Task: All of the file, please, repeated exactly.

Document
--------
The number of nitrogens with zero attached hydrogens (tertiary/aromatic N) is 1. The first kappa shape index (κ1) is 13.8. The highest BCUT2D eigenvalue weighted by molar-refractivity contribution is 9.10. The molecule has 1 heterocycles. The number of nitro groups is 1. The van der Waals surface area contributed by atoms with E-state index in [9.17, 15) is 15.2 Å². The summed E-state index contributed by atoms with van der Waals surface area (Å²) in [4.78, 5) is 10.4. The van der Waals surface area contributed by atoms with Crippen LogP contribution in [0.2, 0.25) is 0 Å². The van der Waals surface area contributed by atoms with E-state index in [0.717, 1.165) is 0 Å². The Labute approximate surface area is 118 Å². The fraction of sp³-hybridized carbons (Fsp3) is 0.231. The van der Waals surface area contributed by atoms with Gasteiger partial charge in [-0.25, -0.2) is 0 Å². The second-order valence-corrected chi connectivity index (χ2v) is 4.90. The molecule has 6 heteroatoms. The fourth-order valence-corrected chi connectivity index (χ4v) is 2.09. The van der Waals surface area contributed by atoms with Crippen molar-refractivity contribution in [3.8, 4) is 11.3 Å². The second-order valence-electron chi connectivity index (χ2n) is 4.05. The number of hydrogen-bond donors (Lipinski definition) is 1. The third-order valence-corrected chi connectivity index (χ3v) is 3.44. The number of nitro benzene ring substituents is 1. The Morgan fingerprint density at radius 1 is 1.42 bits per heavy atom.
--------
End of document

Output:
The number of nitrogens with zero attached hydrogens (tertiary/aromatic N) is 1. The first kappa shape index (κ1) is 13.8. The highest BCUT2D eigenvalue weighted by molar-refractivity contribution is 9.10. The molecule has 1 heterocycles. The number of nitro groups is 1. The van der Waals surface area contributed by atoms with E-state index in [9.17, 15) is 15.2 Å². The summed E-state index contributed by atoms with van der Waals surface area (Å²) in [4.78, 5) is 10.4. The van der Waals surface area contributed by atoms with Crippen LogP contribution in [0.2, 0.25) is 0 Å². The van der Waals surface area contributed by atoms with E-state index in [0.717, 1.165) is 0 Å². The Labute approximate surface area is 118 Å². The fraction of sp³-hybridized carbons (Fsp3) is 0.231. The van der Waals surface area contributed by atoms with Gasteiger partial charge in [-0.25, -0.2) is 0 Å². The second-order valence-corrected chi connectivity index (χ2v) is 4.90. The molecule has 6 heteroatoms. The fourth-order valence-corrected chi connectivity index (χ4v) is 2.09. The van der Waals surface area contributed by atoms with Crippen molar-refractivity contribution in [3.8, 4) is 11.3 Å². The second-order valence-electron chi connectivity index (χ2n) is 4.05. The number of hydrogen-bond donors (Lipinski definition) is 1. The third-order valence-corrected chi connectivity index (χ3v) is 3.44. The number of nitro benzene ring substituents is 1. The Morgan fingerprint density at radius 1 is 1.42 bits per heavy atom.